Egypt Opens First Fatwa Kiosk in Metro Station
Commuters passing through Cairo’s busiest metro station Shohada (‘Martyrs’ – renamed from its former name Mubarak after the 2011 revolution) are being offered a new service: free religious advice or ‘fatwas’ courtesy of al-Azhar.
Al-Azhar, the highest seat of Sunni teaching and Egypt’s most important religious authority, opened the kiosk to provide on-the-spot religious advice in July 2017. When Fanack visited the kiosk, three people were waiting in line to speak to two sheikhs. Dressed in traditional robes, the sheikhs did not want to respond to questions from a journalist.
It is common practice for Muslims to consult a sheikh for everyday life or religious dilemmas, in order to get advice on the proper Islamic way to deal with the issue.
The idea behind the fatwa kiosk comes from al-Azhar’s effort to promote a ‘moderate Islam’. In 2015, Egyptian President Abdel Fattah al-Sisi called for a ‘revolution in religious discourse’ to combat extremist thought. Through the kiosk, al-Azhar hopes to extend its reach and prevent people from falling for extremist ideas. The kiosk is considered a pilot, and extensions to other metro stations are on the table.
Since al-Sisi took over from Muslim Brotherhood President Mohamed Morsi in 2013, the country has faced an ongoing insurgency from Islamic State (IS) affiliates and other, smaller Islamist groups. The conflict is most pressing in North Sinai, where the local IS group launches almost weekly attacks on security forces. In April and May 2017, suicide bombers targeted the country’s Coptic Christian community.
The fatwa kiosk has received mixed reactions. Some commuters said that they were happy with the kiosk, as it provides an accessible means to find advice. Others see it as a sign of increasing religiosity and an attempt by al-Azhar to impose religious values on the public. MP Mohamed Abu Hamed tweeted on Twitter that the kiosk proves al-Azhar is ‘detached from the reality of society’. Egyptian human rights activist Hisham Kassem commented: “Religion is for God and the metro for the public.”
The role of al-Azhar in Egypt in general is subject to debate. Following the attacks on Coptic churches in Tanta and Alexandria on Palm Sunday, some have criticized al-Azhar for not declaring IS radicals as apostates. One vocal critic is TV presenter Islam Behery, who argued that al-Azhar should reject certain historic Islamic teachings as these would incite violence against non-Muslims and be an ideological source for IS. Behery’s criticism led to charges of blasphemy and a one-year prison sentence.
Others have described al-Azhar University, an important centre for Islamic studies for students from all over the world, as a breeding ground for jihadists.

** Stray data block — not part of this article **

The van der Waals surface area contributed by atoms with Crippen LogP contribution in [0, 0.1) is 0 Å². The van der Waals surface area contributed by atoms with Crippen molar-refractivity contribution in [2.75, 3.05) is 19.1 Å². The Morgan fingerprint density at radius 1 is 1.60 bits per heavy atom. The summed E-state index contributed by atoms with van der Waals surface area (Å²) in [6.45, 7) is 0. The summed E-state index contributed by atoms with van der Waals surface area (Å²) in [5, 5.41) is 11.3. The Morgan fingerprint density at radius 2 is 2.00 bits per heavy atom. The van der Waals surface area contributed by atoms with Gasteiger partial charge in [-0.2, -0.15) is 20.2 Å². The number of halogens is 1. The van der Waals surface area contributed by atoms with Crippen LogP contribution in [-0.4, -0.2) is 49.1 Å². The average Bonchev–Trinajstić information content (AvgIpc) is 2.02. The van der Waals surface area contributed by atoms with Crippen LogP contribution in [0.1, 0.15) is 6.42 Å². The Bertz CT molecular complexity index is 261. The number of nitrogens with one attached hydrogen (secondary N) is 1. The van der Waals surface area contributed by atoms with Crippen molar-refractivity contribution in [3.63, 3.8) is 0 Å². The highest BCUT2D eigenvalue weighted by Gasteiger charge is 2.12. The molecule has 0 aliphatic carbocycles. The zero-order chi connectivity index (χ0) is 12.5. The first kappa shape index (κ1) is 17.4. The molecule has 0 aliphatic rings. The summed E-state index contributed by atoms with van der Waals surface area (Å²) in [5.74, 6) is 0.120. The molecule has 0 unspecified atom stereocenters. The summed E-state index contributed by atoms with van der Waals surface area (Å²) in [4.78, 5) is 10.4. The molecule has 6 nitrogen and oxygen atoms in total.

Dr H.A. Hellyer, a senior fellow at the US-based Atlantic Council and an expert in Islamic studies, believes this sort of criticism can be problematic. “I would be worried if al-Azhar starts liberally deciding who is a Muslim and who is not,” he told Fanack, adding that is it typical for IS to declare other Muslims apostates.
You can do something that goes against Islam, and still be a Muslim according to Islamic tradition, he explained. “Al-Azhar not declaring IS apostates does not mean it sympathizes with them; [it] still views them as criminals and their acts against Islam.” Declaring IS apostates on the basis of sins would be a “slippery slope”, he said. For example, drinking alcohol goes against Islam but a lot of Muslims still drink, and this does not make them apostates.
According to Hellyer, the problem with al-Azhar is part of a much broader issue in Egypt: poor education. “Al-Azhar is a huge and chaotic organization, and the educational system doesn’t encourage the academically adept to go to al-Azhar. That means bad teachers can seep in easily, along with bad students, which makes many vulnerable.”
Hellyer believes Egypt and the Islamic world in general could benefit from the religious authority of al-Azhar, as it could refute the ideological base of IS, although he expresses concern about the functionality of the organization. He does not see removing certain Islamic teachings from the curriculum as a solution. “You shouldn’t remove the concept of jihad from the curriculum, you have to put it in its proper historical context and thereby show that it cannot justify the deeds of extremists.”
Rather than ‘radical’, Hellyer would describe al-Azhar as a conservative institution that does not like outside interference in what it considers as its exclusive domain, namely religion. This explains its strong response to criticism from people like Behery.
In another example, al-Azhar rejected a proposal by al-Sisi to legally restrict the practice of ‘verbal divorce’, a concept in sharia allowing a man to divorce his wife simply by uttering a phrase three times. “There could actually be an Islamic basis for restricting verbal divorce, but al-Azhar would not go along with it as in its view al-Sisi’s proposal was an interference in its domain,” Hellyer said.
The public debate on the role of al-Azhar in dealing with extremism forms the background in which the fatwa kiosk was opened. The initiative may thus be seen as a means by al-Azhar not only to combat extremist thought but also to assure its position as the main Islamic authority in the country and increase its visibility as such among the people.